Health and the Great Outdoors

During these unprecedented and extraordinary times with sever restrictions on our everyday movement, the health benefits linked to the importance of nature and outdoor exercise are more relevant than ever. Here is a list of articles which explore this idea – click on the article to view it in full:

The importance of nature for health: is there a specific benefit of contact with green space? An in-depth study carried out by the Collaboration for Environmental Evidence.

Choosing Activity: a physical activity action plan A report produced by the Department for Health concluding that regular physical activity contributes to the prevention of more than 20 conditions including coronary heart disease, diabetes, certain types of cancer, mental ill-health and obesity.

Tracking restoration in natural and urban field settings An article written in the Journal of Environmental Psychology concluding trees and woods can have a restorative and therapeutic effect on the mind.

Environmental preferences and restoration: (how) are they related? Research in the Netherlands and Japan indicated that people were more likely to walk or cycle to work if the streets were lined with trees and live longer and feel better as a result, concluding that trees have been found to enhance mood, improve self esteem and lower blood pressure.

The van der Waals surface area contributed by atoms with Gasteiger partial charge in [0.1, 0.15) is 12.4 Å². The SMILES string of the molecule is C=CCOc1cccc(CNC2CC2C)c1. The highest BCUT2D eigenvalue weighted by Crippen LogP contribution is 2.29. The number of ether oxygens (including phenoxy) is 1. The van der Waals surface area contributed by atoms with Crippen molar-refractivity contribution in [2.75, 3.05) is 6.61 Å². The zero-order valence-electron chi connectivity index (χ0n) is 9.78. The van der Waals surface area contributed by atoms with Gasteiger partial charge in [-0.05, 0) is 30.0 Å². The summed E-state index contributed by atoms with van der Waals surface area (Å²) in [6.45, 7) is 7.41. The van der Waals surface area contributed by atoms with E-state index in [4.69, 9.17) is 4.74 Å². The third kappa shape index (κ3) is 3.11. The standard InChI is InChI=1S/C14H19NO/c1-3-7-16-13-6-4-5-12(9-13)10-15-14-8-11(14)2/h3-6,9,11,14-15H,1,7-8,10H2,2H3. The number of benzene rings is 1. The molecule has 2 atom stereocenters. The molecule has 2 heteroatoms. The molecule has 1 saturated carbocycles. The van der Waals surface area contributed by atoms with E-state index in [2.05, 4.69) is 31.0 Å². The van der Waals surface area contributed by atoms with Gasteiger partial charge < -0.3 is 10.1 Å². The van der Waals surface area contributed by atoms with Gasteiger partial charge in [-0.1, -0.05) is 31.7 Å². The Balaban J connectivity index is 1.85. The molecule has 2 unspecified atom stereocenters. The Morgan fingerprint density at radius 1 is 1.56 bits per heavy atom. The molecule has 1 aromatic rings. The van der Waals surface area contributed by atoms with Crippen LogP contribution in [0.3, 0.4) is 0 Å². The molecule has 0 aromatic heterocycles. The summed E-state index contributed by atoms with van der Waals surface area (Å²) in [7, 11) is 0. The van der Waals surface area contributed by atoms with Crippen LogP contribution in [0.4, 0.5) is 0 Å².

Can Green Space and Biodiversity Increase Levels of Physical Activity? A Report by Dr William Bird for the Royal Society for the Protection of Birds outlining the benefits to physical and mental health arising from contact with the natural environment. These included the reductions in obesity, heart disease, diabetes, cancer, stress, ADHD, aggression and criminal activity, amongst others.

Trees and woodlands: Nature’s health service This publication by Liz O’Brien provides information and evidence supporting the idea that the use and enjoyment of woodlands and green spaces improves people’s overall health and well-being.

Landscape and Urban Planning Growing evidence suggests an association between access to urban green space and mental health and well-being. This study suggests that street trees may be a positive urban asset to decrease the risk of negative mental health outcomes.

In conclusion, if you possibly can, it is important to try and get outside each day for some exercise to help strengthen both physical and mental well-being.